Author: Colleen
Perhaps you are a modern-day fashionista.  The sidewalks of London are indeed like long-running and intersecting catwalks (less-so now in the winter, I’ve noticed, simply because it’s cold and people are bundled up!  But come spring, be prepared to be dazzled with the creative combinations).  So, as you walk among the many Victoran buildings–built during Queen Victoria’s reign when London had a massive population explosion–what would you have been wearing then?

According to What Jane Austen Ate & Charles Dickens Knew

Ladies, in the middle of the 19th century, you have already cast-off your natural, flowy, transparent muslins for heavier fabrics like velvet and silk tailored much more tightly about your waist and chest.  To help you suck it in, the corset is your new best friend.  You also have the liberty to pimp yourself out with crazy-busy accessories like feathers and a lot of jewelry.  That might sound garish in addition to the vivid colors of your dress, but it really doesn’t come across that way–the candle/gas light is dim.  Because the lighting is also much yellower, many ladies like you will wear blue to counteract it.

If it’s the 1850 -60s, you might be wearing a fashionable red flannel petticoat this time of year for both warmth and to cover your bum in the horribly embarassing event that you fall over with your awkward, dome-shaped crinoline leaving you exposed to all.  This birdcage-like contraption is what helps support and billow out your dress’s heavier fabrics, but it’s brutal to walk in, especially when you’re trying to pass through a doorway or sit down!  Luckily, this look will go by the wayside, leaving behind just the bustle.  A delightful hat has replaced your bonnet, and you always wear your gloves outside (and most of the time indoors as well).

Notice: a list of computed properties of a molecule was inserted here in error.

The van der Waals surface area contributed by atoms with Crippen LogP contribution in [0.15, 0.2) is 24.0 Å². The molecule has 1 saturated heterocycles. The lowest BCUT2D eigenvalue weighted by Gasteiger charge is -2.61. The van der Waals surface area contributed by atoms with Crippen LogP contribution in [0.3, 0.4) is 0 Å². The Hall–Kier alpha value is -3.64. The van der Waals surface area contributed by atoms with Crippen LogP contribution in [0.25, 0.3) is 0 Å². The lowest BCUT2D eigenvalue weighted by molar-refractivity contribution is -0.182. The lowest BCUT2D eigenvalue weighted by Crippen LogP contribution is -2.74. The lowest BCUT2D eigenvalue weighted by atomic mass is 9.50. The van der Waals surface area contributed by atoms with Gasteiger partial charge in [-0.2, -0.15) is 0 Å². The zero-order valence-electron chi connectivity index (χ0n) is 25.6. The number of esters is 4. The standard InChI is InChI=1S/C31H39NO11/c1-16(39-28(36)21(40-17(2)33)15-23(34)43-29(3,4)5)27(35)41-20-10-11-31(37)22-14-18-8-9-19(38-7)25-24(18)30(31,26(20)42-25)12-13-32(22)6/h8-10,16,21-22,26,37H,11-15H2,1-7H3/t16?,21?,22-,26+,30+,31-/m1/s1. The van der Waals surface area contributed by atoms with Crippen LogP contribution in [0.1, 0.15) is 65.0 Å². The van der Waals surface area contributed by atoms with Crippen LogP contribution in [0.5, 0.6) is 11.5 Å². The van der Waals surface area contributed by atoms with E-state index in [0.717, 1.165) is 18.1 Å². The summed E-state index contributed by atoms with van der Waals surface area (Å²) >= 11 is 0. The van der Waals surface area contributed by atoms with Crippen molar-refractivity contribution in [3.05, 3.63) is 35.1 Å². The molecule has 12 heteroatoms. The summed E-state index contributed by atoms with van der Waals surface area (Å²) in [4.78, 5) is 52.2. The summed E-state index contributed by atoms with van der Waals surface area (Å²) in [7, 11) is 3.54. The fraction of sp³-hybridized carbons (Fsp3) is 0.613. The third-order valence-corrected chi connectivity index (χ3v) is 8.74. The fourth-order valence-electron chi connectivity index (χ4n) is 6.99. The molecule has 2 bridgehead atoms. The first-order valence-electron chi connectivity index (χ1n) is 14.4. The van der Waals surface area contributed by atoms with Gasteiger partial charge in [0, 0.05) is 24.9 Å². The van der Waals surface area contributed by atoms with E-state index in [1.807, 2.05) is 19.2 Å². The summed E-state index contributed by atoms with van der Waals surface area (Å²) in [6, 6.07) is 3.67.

Gentlemen, you are wearing a frock coat by day that extends down almost to your knee.  It is black and the same in length all the way around (as opposed to having tails–that sort of dress coat, like today’s tuxedo, is saved for evening).  Like the ladies, you also wear gloves outdoors, and, indoors, you bring out your nice white pair for dinner parties and balls.  Your outer clothing is mainly made of wool, and, being before the invention of trouser presses, you are likely walking around looking like you’ve just climbed out of your hamper.  Your undergarments and shirt are made of linen to keep you cool, but require frequent washing.  Indeed, if you are always spotted by peers in clean linen, you will be accorded high status, as it shows you can afford enough of it.

If it’s the first part of the century, you will be clean-shaven, and on your feet will almost always be boots.  They are not only considered more formal than shoes, but they’re also far more practical given the dirty road conditions and the fact that you often need to hop onto your trusty steed.  But beyond the 1850s, you are wearing a beard if you want to look like anyone who’s anyone, but of course.  Adding to your respectability is the cane or umbrella that you carry, which is the Victorian version of the sword that the 18th-century gentlemen of noble birth carried around with them.  (These days, you’ll carry that umbrella simply because you never know when the sky will open up, but pretend that it’s your sign of a gentleman; that’ll be more fun.)

Regardless of your style, we want you to just dress comfortably when London Relocation Ltd. takes you out on your viewing day.  We will still treat you like the ladies and gentlemen that you are!

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